While postcolonial theorists recognise that the colonial situation did produce some forms of hybridity, anti-colonial theorists have been driven by the urge to decolonise. The politics of decolonisation followed by newly independent nations of the mid-20th century often displayed an uncritical emphasis on modernisation; development, that pursued with technology and tools of scientific progress, was a "catch-up" exercise with the west. However, with the globalisation of ideas and practices, commensurate with the "democratisation" of politics around the 1970s, hitherto marginalised groups also sought a more global, "deterritorialised" identity. The period saw the rise of post-structuralist and postmodern theories, that were opposed to the territorial imagination of the nation state. Currently, as humans, objects and practices continue to move seamlessly beyond nation states, this other side of decolonisation - representing the thoughts of the colonised on a "dialogue across differences" - remains vital but as yet an unfinished project.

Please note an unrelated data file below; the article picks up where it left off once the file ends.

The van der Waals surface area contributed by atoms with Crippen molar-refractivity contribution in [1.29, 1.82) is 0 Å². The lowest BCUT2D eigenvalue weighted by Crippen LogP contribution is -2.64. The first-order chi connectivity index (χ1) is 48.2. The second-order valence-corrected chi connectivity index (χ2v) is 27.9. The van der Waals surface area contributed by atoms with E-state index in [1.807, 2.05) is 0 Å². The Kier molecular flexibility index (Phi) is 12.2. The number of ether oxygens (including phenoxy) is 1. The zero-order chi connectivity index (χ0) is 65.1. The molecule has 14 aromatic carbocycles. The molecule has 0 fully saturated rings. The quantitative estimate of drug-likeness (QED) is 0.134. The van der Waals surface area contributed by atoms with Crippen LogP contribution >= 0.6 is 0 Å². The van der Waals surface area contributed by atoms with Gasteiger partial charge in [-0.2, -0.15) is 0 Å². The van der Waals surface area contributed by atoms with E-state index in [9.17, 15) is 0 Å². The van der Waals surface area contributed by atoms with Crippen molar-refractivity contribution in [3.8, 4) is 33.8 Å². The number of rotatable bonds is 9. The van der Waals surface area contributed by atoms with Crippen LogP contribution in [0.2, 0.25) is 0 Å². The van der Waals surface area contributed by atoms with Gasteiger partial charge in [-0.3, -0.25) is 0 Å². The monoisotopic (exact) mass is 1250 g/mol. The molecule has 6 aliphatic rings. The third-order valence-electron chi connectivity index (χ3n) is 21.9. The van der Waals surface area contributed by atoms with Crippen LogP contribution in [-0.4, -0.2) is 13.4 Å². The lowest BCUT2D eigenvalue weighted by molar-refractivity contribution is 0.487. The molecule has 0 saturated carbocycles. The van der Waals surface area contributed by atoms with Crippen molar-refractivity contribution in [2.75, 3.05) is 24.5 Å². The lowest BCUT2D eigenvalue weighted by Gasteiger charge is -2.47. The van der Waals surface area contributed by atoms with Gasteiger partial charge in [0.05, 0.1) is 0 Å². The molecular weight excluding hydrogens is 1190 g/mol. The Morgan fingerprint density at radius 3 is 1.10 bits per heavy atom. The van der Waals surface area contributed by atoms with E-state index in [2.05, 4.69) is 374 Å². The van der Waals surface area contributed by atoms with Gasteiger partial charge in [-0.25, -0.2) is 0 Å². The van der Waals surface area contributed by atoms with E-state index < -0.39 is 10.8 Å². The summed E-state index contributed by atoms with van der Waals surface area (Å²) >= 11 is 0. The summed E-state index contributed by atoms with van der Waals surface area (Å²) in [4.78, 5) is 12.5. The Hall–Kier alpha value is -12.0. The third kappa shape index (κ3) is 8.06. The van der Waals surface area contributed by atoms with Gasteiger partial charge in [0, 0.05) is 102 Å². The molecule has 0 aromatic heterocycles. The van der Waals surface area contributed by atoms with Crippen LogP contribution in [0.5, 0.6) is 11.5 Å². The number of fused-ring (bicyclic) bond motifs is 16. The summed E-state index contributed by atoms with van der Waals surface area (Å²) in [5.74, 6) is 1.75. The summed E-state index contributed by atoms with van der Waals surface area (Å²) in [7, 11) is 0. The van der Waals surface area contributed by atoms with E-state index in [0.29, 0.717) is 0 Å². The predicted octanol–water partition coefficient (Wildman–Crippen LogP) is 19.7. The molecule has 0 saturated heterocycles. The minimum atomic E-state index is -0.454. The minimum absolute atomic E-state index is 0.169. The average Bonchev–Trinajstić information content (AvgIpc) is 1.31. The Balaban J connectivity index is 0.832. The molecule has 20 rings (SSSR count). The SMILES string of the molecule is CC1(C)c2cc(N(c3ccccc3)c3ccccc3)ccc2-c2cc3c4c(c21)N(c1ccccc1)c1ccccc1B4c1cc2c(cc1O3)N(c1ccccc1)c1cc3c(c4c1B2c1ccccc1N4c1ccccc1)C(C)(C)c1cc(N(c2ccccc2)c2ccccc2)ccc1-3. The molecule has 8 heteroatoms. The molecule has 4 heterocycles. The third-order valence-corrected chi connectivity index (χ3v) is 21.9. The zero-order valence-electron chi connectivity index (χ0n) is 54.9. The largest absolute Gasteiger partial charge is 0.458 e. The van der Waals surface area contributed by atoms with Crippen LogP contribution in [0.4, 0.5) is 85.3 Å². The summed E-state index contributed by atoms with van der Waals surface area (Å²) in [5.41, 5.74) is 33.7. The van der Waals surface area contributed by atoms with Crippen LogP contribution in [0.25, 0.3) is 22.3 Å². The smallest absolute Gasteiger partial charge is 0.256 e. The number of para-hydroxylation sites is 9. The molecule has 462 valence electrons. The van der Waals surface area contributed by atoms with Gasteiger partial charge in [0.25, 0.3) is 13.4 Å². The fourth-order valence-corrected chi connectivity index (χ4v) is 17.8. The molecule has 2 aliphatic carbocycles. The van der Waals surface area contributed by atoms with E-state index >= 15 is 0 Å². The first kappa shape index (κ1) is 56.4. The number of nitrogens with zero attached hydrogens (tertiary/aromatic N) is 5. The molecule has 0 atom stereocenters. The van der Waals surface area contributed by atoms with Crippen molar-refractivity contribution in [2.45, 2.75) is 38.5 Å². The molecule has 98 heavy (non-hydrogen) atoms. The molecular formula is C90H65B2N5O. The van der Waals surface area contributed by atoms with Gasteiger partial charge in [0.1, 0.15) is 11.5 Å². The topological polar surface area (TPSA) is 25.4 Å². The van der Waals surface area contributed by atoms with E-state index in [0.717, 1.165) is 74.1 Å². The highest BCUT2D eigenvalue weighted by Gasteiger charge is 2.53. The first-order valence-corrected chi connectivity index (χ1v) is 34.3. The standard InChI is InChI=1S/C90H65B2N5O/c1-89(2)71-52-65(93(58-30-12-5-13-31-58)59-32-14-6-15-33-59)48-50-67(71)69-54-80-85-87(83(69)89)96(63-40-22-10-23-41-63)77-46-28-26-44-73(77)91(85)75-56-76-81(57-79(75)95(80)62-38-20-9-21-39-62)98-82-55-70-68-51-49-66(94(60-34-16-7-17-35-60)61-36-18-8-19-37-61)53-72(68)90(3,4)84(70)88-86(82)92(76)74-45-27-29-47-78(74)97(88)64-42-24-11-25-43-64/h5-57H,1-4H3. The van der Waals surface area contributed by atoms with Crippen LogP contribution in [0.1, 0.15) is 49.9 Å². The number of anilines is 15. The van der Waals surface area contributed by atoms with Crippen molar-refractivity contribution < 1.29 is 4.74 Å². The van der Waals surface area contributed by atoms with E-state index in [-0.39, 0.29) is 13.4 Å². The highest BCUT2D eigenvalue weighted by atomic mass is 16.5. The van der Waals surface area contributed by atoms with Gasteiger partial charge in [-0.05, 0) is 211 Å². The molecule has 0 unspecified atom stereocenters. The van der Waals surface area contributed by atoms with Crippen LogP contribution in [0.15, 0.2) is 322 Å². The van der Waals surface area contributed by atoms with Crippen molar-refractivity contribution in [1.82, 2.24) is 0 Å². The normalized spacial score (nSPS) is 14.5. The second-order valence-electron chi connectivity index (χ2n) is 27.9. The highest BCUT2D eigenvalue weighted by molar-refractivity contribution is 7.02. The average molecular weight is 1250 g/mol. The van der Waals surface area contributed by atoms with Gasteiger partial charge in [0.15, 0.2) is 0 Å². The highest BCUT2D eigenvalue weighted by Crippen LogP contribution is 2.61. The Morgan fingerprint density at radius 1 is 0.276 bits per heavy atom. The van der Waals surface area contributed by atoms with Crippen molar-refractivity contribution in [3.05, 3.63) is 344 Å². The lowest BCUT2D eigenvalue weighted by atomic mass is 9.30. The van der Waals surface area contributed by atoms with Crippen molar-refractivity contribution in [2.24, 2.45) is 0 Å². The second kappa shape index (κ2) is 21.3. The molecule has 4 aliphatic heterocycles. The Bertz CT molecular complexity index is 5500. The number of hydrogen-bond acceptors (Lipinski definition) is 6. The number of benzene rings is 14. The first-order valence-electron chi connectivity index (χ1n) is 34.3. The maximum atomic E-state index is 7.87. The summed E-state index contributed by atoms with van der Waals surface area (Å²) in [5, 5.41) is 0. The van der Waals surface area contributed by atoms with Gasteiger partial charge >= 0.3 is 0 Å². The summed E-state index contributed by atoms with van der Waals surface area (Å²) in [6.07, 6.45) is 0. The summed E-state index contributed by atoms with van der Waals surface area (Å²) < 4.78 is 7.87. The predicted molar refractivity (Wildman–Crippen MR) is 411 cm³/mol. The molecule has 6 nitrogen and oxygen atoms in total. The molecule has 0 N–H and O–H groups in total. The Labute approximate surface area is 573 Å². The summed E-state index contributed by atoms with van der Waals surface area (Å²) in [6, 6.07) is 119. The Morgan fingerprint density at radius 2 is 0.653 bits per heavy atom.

|Title of host publication||Making a World after Empire: The Bandung Moment and its Political Afterlives|
|Place of Publication||United States|
|Publisher||Ohio University Press|
|Publication status||Published - 2010|